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Journal Article

Citation

Sharps MJ, Herrera MR, Hulett DL, Briley A. J. Police Crim. Psychol. 2018; 33(4): 327-331.

Copyright

(Copyright © 2018, Holtzbrinck Springer Nature Publishing Group)

DOI

10.1007/s11896-018-9283-z

PMID

unavailable

Abstract

Cognitive approaches to training for the detection of improvised explosive devices (IED's) are of increasing importance. However, there is a question as to the degree to which such training might interfere with other important law enforcement (LE) functions in the field, and the degree to which such training might enhance other important cognitive/perceptual functions. A promising cognitive approach to IED training, the SMOKE system, was provided to respondents, who then responded to shoot/no-shoot decisions, important LE situations of increasing relevance. It was shown that SMOKE training did not interfere with shoot/no-shoot decisions. However, those with SMOKE training performed better than control respondents on eyewitness memory for the perpetrator of a given crime in field-valid scenes. This indicates that cognitively based training may enhance vigilance and resultant memory in field situations.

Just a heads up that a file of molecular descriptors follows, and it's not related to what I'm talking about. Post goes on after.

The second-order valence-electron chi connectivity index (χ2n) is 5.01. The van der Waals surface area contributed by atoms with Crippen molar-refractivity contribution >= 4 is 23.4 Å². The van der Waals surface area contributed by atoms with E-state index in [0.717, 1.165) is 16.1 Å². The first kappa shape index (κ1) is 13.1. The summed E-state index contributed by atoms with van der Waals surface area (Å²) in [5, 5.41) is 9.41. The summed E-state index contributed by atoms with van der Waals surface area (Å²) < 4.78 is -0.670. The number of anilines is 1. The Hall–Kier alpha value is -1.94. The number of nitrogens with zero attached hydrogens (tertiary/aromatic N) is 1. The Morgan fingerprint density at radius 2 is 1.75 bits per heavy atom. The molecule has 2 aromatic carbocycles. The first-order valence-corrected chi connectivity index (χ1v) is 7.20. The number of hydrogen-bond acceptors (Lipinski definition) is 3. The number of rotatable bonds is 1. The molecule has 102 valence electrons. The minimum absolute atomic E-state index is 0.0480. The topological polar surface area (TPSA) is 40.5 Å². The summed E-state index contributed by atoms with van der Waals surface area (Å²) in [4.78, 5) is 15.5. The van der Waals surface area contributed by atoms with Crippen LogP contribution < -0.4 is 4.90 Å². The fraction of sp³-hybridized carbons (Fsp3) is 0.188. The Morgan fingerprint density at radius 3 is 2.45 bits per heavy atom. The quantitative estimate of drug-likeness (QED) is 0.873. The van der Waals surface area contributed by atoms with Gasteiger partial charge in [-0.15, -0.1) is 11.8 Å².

Language: en

Keywords

Bomb detection training; Cognitive training; Eyewitness memory; Improvised explosive devices (IEDs); Officer-involved shootings; Shoot/no-shoot decisions

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